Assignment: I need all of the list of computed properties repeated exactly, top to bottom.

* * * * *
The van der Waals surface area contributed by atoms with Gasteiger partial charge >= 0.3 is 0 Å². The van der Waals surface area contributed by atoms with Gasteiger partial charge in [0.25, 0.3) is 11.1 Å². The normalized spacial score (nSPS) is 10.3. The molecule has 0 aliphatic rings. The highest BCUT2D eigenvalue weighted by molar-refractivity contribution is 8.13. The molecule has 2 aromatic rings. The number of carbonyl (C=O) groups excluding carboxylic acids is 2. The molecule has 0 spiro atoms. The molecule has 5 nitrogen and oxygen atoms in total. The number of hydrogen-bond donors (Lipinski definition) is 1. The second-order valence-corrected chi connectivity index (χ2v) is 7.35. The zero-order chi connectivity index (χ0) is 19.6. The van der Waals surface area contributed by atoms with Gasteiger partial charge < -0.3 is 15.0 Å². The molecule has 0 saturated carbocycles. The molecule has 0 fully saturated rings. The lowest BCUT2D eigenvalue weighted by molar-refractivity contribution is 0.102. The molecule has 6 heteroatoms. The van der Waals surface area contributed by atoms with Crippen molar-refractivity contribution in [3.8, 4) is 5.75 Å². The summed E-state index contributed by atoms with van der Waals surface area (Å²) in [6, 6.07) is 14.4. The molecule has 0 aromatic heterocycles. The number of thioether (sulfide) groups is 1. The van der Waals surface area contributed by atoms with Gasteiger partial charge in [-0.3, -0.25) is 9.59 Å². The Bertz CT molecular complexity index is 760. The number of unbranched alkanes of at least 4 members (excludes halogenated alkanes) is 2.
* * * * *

The van der Waals surface area contributed by atoms with Gasteiger partial charge >= 0.3 is 0 Å². The van der Waals surface area contributed by atoms with Gasteiger partial charge in [0.25, 0.3) is 11.1 Å². The normalized spacial score (nSPS) is 10.3. The molecule has 0 aliphatic rings. The highest BCUT2D eigenvalue weighted by molar-refractivity contribution is 8.13. The molecule has 2 aromatic rings. The number of carbonyl (C=O) groups excluding carboxylic acids is 2. The molecule has 0 spiro atoms. The molecule has 5 nitrogen and oxygen atoms in total. The number of hydrogen-bond donors (Lipinski definition) is 1. The second-order valence-corrected chi connectivity index (χ2v) is 7.35. The zero-order chi connectivity index (χ0) is 19.6. The van der Waals surface area contributed by atoms with Gasteiger partial charge < -0.3 is 15.0 Å². The molecule has 0 saturated carbocycles. The molecule has 0 fully saturated rings. The lowest BCUT2D eigenvalue weighted by molar-refractivity contribution is 0.102. The molecule has 6 heteroatoms. The van der Waals surface area contributed by atoms with Crippen molar-refractivity contribution in [3.8, 4) is 5.75 Å². The summed E-state index contributed by atoms with van der Waals surface area (Å²) in [6, 6.07) is 14.4. The molecule has 0 aromatic heterocycles. The number of thioether (sulfide) groups is 1. The van der Waals surface area contributed by atoms with Gasteiger partial charge in [-0.3, -0.25) is 9.59 Å². The Bertz CT molecular complexity index is 760. The number of unbranched alkanes of at least 4 members (excludes halogenated alkanes) is 2.